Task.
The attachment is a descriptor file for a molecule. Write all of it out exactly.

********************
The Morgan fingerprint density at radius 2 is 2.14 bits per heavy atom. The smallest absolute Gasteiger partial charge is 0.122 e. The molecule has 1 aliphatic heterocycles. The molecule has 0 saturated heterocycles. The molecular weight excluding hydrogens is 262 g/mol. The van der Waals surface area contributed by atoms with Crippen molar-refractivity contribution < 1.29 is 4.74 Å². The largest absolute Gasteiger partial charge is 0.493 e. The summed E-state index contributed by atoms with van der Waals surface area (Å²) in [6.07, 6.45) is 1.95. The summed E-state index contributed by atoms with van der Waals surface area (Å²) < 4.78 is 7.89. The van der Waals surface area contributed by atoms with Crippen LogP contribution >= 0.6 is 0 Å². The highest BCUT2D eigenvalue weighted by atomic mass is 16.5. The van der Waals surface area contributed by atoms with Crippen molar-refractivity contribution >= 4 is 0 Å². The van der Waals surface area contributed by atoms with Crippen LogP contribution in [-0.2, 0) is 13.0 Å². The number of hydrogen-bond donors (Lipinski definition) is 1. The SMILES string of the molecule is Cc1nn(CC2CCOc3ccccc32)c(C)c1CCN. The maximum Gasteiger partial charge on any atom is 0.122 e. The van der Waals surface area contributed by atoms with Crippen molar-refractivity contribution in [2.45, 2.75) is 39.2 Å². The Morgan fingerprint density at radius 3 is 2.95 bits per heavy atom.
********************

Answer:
The Morgan fingerprint density at radius 2 is 2.14 bits per heavy atom. The smallest absolute Gasteiger partial charge is 0.122 e. The molecule has 1 aliphatic heterocycles. The molecule has 0 saturated heterocycles. The molecular weight excluding hydrogens is 262 g/mol. The van der Waals surface area contributed by atoms with Crippen molar-refractivity contribution < 1.29 is 4.74 Å². The largest absolute Gasteiger partial charge is 0.493 e. The summed E-state index contributed by atoms with van der Waals surface area (Å²) in [6.07, 6.45) is 1.95. The summed E-state index contributed by atoms with van der Waals surface area (Å²) < 4.78 is 7.89. The van der Waals surface area contributed by atoms with Crippen LogP contribution >= 0.6 is 0 Å². The highest BCUT2D eigenvalue weighted by atomic mass is 16.5. The van der Waals surface area contributed by atoms with Crippen molar-refractivity contribution >= 4 is 0 Å². The van der Waals surface area contributed by atoms with Crippen LogP contribution in [-0.2, 0) is 13.0 Å². The number of hydrogen-bond donors (Lipinski definition) is 1. The SMILES string of the molecule is Cc1nn(CC2CCOc3ccccc32)c(C)c1CCN. The maximum Gasteiger partial charge on any atom is 0.122 e. The van der Waals surface area contributed by atoms with Crippen molar-refractivity contribution in [2.45, 2.75) is 39.2 Å². The Morgan fingerprint density at radius 3 is 2.95 bits per heavy atom.